Others stayed noticeably quiet following the exchange of attacks between Iran and Israel, but their calculus on aiding Israel clearly changed between April 5 and last weekend.

“I will always support our allies against enemy attacks — especially with potential nuclear threats. Iran’s attacks against Israel necessitated that we approve the emergency aid package without delay,” Rep. Alma Adams (D-N.C) told RS on Tuesday. “I additionally chose to do so because it provides for over $9 billion in humanitarian aid. I trust that President Biden will ensure this aid is dispensed to those most severely impacted by this conflict.”

Rep. Jahana Hayes (D-Conn.), told RS that the Iran attacks changed her calculus as well. “Earlier this month, I signed a letter asking President Biden to withhold offensive weapons until there was an investigation into the airstrike that resulted in the death of seven World Central Kitchen humanitarian aid workers. I still maintain that any funding the United States provides to our allies must be used in accordance with international law,” she said.

“The situation changed when Iran launched an attack against Israel and further escalated tensions in the region," she added. "Providing aid to our allies around the world, including Israel, is of vital importance to our national security. This does not negate the need for assurances of how aid will be used. The national security supplemental I voted for last week ensures Israel has the resources to combat Hamas and provides crucial humanitarian aid to vulnerable people around the world, including the civilians in Gaza. We can and must continue to do both."

Eight of the 20 signatories who eventually supported the bill have not issued public statements about their votes, including Reps. Jackson Lee, Adams, and Reps. Rosa DeLauro (D-Conn.), Nanette Barragan (D-Calif.), Zoe Lofgren (D-Calif.), Tony Cardenas (D-Calif.), and Robert Garcia (D-Calif.)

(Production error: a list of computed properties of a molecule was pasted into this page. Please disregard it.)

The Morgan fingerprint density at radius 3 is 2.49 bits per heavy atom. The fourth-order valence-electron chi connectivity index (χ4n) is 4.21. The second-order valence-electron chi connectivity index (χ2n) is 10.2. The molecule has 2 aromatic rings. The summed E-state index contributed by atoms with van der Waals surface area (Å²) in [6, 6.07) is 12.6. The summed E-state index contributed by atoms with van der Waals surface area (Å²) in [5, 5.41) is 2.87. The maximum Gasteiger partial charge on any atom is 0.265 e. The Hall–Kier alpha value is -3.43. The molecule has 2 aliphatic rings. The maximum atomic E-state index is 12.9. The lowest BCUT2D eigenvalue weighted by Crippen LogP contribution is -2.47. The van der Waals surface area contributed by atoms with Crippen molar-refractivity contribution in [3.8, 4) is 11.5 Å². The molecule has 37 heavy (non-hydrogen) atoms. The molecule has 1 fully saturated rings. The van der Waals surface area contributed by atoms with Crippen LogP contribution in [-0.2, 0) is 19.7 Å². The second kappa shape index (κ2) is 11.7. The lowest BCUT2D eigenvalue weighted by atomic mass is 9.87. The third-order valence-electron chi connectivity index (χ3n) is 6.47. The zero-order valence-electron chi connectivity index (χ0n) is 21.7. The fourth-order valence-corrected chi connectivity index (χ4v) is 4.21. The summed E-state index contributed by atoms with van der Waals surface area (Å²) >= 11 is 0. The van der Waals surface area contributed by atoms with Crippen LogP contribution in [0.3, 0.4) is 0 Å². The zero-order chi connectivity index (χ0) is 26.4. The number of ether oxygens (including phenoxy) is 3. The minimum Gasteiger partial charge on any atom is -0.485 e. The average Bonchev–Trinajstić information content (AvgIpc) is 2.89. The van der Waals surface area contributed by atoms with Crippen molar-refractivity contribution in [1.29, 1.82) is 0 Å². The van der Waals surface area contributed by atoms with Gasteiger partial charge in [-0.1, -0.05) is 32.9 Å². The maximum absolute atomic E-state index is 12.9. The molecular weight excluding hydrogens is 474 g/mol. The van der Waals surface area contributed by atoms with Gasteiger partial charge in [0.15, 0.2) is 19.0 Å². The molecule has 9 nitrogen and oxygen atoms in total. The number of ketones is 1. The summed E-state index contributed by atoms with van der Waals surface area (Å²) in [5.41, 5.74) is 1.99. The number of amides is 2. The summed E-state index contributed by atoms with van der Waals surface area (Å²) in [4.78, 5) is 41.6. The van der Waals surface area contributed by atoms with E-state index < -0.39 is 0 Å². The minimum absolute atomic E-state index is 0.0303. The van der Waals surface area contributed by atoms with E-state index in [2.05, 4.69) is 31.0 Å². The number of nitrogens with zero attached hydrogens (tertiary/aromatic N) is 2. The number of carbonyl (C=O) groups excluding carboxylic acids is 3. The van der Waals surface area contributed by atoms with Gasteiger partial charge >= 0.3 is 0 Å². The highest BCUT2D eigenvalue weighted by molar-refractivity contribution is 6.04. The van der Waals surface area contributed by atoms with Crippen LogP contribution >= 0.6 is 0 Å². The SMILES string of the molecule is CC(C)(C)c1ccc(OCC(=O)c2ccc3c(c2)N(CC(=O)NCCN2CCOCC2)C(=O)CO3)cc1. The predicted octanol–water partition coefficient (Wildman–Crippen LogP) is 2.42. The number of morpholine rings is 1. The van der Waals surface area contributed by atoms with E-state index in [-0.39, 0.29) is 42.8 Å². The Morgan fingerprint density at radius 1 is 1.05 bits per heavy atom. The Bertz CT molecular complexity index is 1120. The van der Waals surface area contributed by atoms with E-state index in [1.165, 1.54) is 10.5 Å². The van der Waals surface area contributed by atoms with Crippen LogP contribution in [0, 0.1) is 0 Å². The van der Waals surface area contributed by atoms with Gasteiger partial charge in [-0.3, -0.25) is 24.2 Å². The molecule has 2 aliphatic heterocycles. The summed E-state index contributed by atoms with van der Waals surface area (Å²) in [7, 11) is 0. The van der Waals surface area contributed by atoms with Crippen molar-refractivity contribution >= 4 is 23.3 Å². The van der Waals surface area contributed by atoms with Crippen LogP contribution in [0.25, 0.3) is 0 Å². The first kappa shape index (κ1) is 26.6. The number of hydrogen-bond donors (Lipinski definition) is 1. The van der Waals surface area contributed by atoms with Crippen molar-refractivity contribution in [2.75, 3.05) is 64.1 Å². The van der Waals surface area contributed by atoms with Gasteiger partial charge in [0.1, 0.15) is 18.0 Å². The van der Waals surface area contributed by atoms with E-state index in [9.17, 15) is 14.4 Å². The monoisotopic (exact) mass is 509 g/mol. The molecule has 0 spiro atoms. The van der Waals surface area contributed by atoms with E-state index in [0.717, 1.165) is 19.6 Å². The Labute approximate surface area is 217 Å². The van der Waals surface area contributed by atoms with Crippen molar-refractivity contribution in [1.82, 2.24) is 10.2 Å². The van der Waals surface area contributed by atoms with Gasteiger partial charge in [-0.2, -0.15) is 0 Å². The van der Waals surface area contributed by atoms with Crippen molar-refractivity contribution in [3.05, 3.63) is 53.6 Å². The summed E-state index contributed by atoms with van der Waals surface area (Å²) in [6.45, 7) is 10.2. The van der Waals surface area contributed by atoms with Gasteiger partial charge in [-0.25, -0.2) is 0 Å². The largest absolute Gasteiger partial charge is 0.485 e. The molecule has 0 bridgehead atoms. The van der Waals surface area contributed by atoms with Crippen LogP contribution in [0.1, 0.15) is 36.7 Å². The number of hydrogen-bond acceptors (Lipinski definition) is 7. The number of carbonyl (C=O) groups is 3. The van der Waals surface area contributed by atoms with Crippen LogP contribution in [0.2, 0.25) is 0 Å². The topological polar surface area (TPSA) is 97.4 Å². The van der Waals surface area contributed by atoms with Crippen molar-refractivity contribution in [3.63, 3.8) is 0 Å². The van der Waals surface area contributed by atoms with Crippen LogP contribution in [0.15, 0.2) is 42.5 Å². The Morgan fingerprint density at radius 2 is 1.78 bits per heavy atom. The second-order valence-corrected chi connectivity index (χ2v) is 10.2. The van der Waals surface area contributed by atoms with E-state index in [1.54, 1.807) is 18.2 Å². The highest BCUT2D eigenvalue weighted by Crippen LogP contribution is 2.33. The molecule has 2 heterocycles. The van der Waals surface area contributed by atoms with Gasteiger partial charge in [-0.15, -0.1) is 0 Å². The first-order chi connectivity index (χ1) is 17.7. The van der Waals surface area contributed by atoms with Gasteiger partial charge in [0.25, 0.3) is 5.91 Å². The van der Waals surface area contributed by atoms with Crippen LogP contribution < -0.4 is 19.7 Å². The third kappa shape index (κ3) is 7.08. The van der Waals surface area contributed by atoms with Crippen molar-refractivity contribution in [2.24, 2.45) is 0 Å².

Four others, including Pelosi, as well as Reps. Anna Eshoo (D-Calif.), Sylvia Garcia (D-Texas), and Hayes (D-Conn.) released statements celebrating the passage of the series of national security bills without explicitly explaining or justifying their positions on Israel aid. Pelosi’s office published a transcript of her floor speech on Ukraine aid but did not mention Israel.

“Speaker Pelosi has a long record of strong support for Israel and its right to defend itself. Speaker Pelosi signed the April 5 letter to call for a pause on offensive weapons transfers until there was an independent investigation into the attack on the World Central Kitchen heroes, steps the administration has taken and is taking,” a spokesman for Pelosi told RS, explaining her vote. “Speaker Pelosi’s position is fully consistent with her vote in favor of the Israel Security Supplemental Appropriations Act.”

Three other Democrats — Reps. Betty McCollum (D-Minn.), Madeleine Dean (D-Pa.), and Kevin Mullin (D-Calif.) issued short statements emphasizing the $9 billion in humanitarian aid, some of which will go to Gaza — but not mentioning or explaining their support for the military assistance to Israel.

Besides Adams, Hayes, and Pelosi, none of the other members who did not clearly state their rationale for the vote responded to requests for comment.

Avoiding an explanation of controversial votes is nothing new for Democrats.